Helen Jean Parks, wife of former IMB president, dies
By Mary Jane Welch/IMB
RICHMOND, Va. (BP) – Helen Jean Parks, former missionary and wife of R. Keith Parks, former president of the Foreign (now International) Mission Board, died Sept. 13. She was 93.
The former Helen Jean Bond, born in Abilene, Texas, and her husband were appointed Southern Baptist missionaries to Indonesia in 1954 and served there until 1968. Her commitment to international missions shaped her service as the couple returned to the United States for Keith to join the home office staff and through his tenure as FMB president from 1980 to 1992.
Jerry Rankin, who succeeded Keith Parks as IMB president and who also served in Indonesia, said he best remembers the couple as mentors and encouragers when Parks served as area director for Southeast Asia.
“Helen Jean was especially outgoing and relational, given to hospitality and showing interest in our family,” he said. “She readily shared spiritual insights and advice out of her own missionary experiences but was not reluctant to voice strong personal opinions relative to mission strategy and policies as well.”
Helen Jean was never in the background, he said, “but was always alongside Keith providing counsel and support in his various leadership roles.”
The Parkses served 14 years in Indonesia. After language study, they did evangelistic work and served on the faculty of the Baptist Theological Seminary of Indonesia in Semarang, Java, where Helen Jean taught music and religious education. She also led the Indonesian seminary choir, worked in small churches training Indonesians as teachers and held conversational English classes with Muslim faculty wives of the Diponegoro State University.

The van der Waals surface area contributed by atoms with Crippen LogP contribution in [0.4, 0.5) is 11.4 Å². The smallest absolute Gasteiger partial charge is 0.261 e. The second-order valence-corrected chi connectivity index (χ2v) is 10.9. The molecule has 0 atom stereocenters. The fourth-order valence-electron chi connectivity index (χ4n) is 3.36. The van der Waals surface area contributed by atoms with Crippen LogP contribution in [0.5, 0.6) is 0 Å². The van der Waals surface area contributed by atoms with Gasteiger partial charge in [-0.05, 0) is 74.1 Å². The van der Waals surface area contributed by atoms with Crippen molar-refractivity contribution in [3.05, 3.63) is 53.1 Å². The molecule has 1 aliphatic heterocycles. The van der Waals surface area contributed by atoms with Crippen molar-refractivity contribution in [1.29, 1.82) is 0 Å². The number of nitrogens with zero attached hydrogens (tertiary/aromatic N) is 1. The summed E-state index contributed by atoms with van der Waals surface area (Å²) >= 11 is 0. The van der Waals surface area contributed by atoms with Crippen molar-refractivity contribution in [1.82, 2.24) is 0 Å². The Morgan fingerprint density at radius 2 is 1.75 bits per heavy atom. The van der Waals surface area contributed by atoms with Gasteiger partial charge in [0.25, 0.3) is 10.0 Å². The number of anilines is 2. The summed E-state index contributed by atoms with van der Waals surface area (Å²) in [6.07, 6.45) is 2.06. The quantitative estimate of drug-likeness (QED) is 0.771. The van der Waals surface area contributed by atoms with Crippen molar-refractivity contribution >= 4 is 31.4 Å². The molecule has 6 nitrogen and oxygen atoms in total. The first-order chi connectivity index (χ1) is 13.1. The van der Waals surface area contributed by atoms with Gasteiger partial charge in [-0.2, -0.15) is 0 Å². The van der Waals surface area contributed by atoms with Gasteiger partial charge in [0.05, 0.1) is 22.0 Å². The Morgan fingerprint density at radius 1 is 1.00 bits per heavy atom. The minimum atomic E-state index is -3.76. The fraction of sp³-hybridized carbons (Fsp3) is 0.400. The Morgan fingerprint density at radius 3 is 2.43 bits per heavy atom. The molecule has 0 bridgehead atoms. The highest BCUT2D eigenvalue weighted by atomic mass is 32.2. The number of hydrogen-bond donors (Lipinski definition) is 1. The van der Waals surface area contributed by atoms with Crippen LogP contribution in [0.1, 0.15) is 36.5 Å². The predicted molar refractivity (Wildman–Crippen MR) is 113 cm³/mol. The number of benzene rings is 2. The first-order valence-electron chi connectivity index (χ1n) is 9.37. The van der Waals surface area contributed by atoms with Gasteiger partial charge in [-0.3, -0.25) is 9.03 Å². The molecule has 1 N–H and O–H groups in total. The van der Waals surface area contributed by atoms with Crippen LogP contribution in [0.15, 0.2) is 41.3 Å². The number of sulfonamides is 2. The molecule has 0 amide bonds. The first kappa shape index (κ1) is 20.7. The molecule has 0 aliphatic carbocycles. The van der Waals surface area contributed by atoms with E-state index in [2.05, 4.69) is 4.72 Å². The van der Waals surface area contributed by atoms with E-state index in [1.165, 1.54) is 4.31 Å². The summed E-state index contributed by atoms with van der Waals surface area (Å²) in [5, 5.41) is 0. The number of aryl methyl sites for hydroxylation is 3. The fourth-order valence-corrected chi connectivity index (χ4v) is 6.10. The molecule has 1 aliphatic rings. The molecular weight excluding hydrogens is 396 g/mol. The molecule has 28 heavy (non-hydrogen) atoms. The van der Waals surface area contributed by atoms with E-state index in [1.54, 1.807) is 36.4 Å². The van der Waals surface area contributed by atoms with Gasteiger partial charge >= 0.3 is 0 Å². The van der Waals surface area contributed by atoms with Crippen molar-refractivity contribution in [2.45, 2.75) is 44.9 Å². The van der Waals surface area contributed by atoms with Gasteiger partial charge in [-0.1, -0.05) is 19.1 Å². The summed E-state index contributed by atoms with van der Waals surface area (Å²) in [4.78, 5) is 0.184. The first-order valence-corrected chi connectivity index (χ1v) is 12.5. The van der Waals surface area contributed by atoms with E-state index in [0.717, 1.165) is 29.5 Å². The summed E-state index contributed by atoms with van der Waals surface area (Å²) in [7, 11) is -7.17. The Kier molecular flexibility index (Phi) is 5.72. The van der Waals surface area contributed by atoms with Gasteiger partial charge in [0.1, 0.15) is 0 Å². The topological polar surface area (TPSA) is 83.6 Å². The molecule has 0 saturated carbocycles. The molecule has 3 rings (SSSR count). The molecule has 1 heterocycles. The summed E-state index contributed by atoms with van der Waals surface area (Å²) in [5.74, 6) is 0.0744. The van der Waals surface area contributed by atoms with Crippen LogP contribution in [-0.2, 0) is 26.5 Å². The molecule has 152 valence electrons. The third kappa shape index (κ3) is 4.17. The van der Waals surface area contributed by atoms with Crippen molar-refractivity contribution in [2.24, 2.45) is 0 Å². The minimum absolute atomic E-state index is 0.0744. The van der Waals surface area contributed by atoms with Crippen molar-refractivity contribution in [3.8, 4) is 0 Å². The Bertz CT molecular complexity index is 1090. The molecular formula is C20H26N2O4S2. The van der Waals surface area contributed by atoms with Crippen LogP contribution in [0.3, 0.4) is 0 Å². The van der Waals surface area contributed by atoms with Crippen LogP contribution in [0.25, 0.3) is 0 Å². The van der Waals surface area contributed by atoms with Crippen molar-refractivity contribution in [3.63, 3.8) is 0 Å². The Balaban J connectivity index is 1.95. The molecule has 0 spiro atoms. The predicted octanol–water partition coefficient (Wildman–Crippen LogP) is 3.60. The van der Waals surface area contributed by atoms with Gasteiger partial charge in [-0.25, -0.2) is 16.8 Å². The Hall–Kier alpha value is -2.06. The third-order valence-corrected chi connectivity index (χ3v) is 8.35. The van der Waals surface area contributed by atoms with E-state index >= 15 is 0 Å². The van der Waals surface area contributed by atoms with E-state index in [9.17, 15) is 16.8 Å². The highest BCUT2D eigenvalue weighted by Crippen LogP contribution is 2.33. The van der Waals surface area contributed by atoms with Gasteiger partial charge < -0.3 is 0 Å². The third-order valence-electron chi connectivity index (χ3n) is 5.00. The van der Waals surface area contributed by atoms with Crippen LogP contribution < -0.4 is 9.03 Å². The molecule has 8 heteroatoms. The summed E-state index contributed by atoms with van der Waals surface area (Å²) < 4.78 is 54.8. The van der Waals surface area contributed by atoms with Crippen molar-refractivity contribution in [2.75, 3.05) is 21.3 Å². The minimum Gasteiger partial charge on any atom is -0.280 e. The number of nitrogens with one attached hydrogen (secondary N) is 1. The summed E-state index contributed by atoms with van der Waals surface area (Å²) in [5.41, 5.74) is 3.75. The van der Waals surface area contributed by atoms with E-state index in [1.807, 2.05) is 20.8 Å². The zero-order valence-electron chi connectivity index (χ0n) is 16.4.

They moved to Richmond in 1968, when Keith joined the home office staff to lead work in Southeast Asia. In 1975 he was named director of the Mission Support Division and in 1979 was named executive director-elect. He became executive director (later changed to president) on Jan. 1, 1980.
Although Helen Jean had to resign as a missionary when her husband joined the home office staff, she never relinquished her missionary calling. She actively promoted missions, interacting with constituents and relating to missionaries from her own experience. Parks received a Bachelor of Arts from Hardin-Simmons University in Abilene, Texas, and a Master of Religious Education from Southwestern Baptist Theological Seminary. She received the Distinguished Alumni Award from Hardin-Simmons University in 1987 and was honored by the Logsdon School of Theology in 2007 with the Jesse C. Fletcher Award for Distinguished Service in Missions.
She also authored the book, “Holding the Ropes: Intercessory Prayer for Missions.”
Before her missionary appointment, Parks was a Baptist student worker in Huntsville, Fort Worth and Houston, Texas, and Springfield, Mo. She also was youth and music director at First Baptist Church, Henrietta, Texas, and part-time reporter for the Abilene (Texas) Reporter-News.